It was a slow crawl, into Ekpene, and on entering the town, and coming out the other side, thankfully it appeared it would be great tar road from thereon to Aba.
And so it was, making for good progress, in uninspiring flat, untidy, village sprawl, all the way to Aba. Interesting that in all the trip so far, road signs, and route directions were virtually non-existent. I relied totally on gut feel, and now and again, stopping and asking locals. It was interesting in that unlike most other African countries, the locals I asked always looked at me with a strange kind of suspicion, and even though I tried to open up with a friendly hello, it was as if they didn’t want the interaction, and would prefer to be just left alone. There was never any scope for a chat. Maybe this unsafe, and heavily policed environment has created a very untrusting society. Maybe it was me….!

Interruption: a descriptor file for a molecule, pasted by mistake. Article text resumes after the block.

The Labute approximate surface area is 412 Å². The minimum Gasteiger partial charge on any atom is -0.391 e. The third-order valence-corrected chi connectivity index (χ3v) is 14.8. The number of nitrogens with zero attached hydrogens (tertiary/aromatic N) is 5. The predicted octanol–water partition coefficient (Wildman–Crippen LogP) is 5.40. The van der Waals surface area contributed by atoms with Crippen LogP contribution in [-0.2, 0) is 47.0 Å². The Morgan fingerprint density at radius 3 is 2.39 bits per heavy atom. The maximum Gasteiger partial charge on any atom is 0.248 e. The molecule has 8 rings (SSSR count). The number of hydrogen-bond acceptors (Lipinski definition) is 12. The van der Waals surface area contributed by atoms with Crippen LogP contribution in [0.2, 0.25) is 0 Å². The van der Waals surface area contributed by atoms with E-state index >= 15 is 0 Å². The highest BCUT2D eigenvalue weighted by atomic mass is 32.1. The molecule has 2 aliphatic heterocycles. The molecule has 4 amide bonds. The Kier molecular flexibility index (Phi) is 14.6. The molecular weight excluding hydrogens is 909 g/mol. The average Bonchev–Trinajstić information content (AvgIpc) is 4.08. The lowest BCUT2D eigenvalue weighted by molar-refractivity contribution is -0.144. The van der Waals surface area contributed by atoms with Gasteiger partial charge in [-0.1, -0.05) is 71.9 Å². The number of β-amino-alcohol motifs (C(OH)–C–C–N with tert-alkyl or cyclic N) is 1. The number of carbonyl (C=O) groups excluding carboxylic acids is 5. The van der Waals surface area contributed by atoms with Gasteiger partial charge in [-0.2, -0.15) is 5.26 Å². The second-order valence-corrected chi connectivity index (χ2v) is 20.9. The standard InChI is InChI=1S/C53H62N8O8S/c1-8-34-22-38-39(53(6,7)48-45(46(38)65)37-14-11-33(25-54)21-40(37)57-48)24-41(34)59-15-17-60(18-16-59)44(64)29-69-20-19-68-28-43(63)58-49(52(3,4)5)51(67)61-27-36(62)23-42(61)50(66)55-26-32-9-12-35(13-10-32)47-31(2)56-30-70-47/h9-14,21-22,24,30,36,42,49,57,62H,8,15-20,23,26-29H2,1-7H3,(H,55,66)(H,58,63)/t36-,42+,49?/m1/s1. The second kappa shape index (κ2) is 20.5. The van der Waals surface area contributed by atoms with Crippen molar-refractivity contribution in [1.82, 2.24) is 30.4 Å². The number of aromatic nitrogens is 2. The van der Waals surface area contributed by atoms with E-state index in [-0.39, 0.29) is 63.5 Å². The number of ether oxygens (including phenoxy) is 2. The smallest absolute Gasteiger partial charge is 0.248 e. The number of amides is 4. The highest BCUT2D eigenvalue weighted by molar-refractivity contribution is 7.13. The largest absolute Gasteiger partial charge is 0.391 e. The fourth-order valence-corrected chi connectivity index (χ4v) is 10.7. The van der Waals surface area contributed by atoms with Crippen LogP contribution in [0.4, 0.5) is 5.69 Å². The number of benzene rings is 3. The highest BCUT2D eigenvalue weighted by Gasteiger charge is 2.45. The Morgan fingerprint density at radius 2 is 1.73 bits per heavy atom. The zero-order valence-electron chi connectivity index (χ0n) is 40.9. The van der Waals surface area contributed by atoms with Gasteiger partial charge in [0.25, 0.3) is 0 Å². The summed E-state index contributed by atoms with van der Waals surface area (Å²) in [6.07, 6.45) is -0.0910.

Aba is a large bustling town, and as I got deeper into its maze, the traffic got more congested, and my gut’s guide light, started rapidly diming, leaving me on my GPS-less, own! The traffic ground to a standstill, and I was gridlocked to the point of regularly switching off the engine, and just waiting. Even with a motorcycle, I couldn’t weave between the vehicles. I was surrounded mainly by yellow, three wheeler, ‘tuk-tuk’, taxis, the driver in the front around his handlebar steering wheel, and passengers crammed in the back bench. The drivers always made eye contact, and I responded with a thumbs up, which invariably lead to a barrage of questions about where I was going etc…. I sensed they were all quite surprised, that I was ‘normal’, just stuck in the traffic like them, no special deals, and I was also trying to ‘just go somewhere’. We would crawl forward a bit, and then stop for minutes with no movement. I asked the one tuk-tuk driver what the problem was, and he replied: “There is a holdup”! Well, being in Nigeria, and having seen some much police evidence of ‘bad stuff’ around, I took that to mean a ‘real holdup’, but not sure that was the case! A guy walked by on the crowded pavement pushing a wheel barrow with two tied up goats lying on their backs, legs in the air. He hailed down a tuk-tuk next to me, piled the goats one by one onto the back seat then jumped in himself!